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The Trouble With Anglo Concertina Availability


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Hi Missing Song,

 

Welcome to concertina.net and great to see you contributing so soon.

 

I was just thinking the other day that just about all this post was 'missing' was a 'song' :)

 

So how about it folks ?

 

' Where have all the 'tinas gone........perhaps

 

Irreverently yours

 

Dave

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Sure, there are a few hoarders around, and jealousy can rise, and you can wonder what can be "done." But the impetus behind these hoarders is the same one that's led to an explosion of new makers over the last few years. You have to take the good with the bad, surely it's not too hard to suffer a few happy hoarders.

Maybe you don't see the effect on the ground as often as some of us do: the really good twelve to fifteen year old struggling with Gremlins and Marcus etc instruments at classes and summerschools while the middleaged guys arrive with three top class instruments under their arm, barely able to hammer out an off rhythm version of the Breeches full of Stitches. It's easy to get a feeling something has gone lopsided when you see that, that there's a certain injustice in it and that things ideally should be different. There's no point though, things being what they are. So no point complaining until the cows come home. ;)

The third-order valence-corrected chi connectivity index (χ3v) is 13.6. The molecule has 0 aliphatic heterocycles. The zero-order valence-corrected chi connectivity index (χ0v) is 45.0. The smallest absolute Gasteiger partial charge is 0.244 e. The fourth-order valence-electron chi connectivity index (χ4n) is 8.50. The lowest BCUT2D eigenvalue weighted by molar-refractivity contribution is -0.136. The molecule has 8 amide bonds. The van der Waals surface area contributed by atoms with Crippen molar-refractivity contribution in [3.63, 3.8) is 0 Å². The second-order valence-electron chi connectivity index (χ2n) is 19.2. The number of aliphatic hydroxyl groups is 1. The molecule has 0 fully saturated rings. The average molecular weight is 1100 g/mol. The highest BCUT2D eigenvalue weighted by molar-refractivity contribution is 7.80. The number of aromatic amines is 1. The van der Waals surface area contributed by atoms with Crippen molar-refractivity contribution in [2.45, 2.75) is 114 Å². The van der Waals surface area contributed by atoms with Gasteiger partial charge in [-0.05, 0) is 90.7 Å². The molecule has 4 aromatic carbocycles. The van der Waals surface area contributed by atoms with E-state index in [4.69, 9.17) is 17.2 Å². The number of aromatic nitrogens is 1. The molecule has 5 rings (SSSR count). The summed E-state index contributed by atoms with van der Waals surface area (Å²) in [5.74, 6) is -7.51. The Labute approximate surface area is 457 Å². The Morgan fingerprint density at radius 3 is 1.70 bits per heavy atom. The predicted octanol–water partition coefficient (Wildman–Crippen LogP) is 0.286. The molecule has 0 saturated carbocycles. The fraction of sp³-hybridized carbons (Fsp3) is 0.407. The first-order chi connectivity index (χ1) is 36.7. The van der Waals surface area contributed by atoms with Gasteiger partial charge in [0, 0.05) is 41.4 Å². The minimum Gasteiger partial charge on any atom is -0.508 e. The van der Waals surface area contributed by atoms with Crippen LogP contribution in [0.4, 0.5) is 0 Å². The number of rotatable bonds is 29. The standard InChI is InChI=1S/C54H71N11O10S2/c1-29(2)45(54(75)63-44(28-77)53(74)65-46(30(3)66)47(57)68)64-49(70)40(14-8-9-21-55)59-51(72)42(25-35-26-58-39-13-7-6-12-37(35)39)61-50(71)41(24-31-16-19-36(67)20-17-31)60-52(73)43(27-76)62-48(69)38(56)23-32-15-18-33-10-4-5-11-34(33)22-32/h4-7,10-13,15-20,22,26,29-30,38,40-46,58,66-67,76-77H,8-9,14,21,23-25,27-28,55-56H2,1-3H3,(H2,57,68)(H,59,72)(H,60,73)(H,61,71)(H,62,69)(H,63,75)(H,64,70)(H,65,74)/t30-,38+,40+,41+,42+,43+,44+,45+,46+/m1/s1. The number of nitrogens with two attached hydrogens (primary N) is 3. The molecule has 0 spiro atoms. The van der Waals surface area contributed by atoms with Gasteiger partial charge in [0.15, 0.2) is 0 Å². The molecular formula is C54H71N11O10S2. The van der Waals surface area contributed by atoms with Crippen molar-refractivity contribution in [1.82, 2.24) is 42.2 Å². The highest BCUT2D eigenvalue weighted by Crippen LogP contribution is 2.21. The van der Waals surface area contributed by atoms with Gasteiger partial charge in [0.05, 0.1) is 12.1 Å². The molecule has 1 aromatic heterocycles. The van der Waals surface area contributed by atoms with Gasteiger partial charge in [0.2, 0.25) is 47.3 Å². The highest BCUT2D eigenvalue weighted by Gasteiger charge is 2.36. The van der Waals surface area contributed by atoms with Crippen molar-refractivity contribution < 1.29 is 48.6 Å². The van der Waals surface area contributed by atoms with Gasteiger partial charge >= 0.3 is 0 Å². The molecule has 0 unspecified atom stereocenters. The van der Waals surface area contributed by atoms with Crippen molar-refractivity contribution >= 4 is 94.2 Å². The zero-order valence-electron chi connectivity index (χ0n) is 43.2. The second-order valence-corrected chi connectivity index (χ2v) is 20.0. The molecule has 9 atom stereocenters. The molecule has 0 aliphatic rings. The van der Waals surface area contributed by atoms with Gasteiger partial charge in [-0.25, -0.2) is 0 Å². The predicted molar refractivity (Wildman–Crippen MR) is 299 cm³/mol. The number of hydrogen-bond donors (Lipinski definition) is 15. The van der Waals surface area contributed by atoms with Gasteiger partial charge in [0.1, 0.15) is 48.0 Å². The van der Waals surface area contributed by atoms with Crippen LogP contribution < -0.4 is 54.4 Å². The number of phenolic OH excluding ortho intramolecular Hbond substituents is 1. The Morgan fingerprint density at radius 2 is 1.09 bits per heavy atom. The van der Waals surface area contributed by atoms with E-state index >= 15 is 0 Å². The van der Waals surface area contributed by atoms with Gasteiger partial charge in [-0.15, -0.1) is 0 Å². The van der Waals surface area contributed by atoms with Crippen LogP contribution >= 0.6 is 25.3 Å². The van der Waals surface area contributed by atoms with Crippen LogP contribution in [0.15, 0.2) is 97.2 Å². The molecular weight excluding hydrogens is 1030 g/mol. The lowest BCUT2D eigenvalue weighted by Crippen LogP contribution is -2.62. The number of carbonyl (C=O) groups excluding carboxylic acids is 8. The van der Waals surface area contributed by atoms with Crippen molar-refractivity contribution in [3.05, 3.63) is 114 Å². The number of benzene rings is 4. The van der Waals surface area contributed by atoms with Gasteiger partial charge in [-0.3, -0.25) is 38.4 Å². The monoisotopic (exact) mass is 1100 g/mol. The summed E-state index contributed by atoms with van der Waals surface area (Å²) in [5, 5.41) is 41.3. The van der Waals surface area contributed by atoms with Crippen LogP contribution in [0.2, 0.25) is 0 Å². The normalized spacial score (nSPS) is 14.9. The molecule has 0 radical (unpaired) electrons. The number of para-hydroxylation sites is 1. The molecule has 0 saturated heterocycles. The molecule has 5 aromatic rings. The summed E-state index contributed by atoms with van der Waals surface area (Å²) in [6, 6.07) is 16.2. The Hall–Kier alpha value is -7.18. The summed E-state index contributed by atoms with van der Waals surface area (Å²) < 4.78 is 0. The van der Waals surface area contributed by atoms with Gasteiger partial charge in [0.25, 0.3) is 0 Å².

No, I'm sure I don't see it as often as some, and it's good to hear those first-hand accounts. But my point is: if it weren't for those middle-aged Breeches-bobblers, would there be nearly as many makers as there are today? Would there be traditionally-reeded Wakkers and Kensingtons around, which have just started being built in the last year or so? Would there be nearly as many decent-playing mid-range concertinas around? I don't think so. So my point is it's easy to see only the "bad" side of the issue, while taking for granted the recent advances that have been touched off by the very same "bobblers." For whatever reason, very few people will ever play at a really proficient level (probably by definition -- the best will always be defined as what only the very few achieve). Yet it takes a good-sized concertina "community" to support makers and repairers. I think seeing the whole picture makes it a lot easier to forgive a few over-enthusiastic people with a lot more money than talent. If there is ever a low-cost, mass-produced, professional-grade concertina, we'll have the masses of dilettante amateur players to thank. Perhaps we should encourage them?

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Guest Peter Laban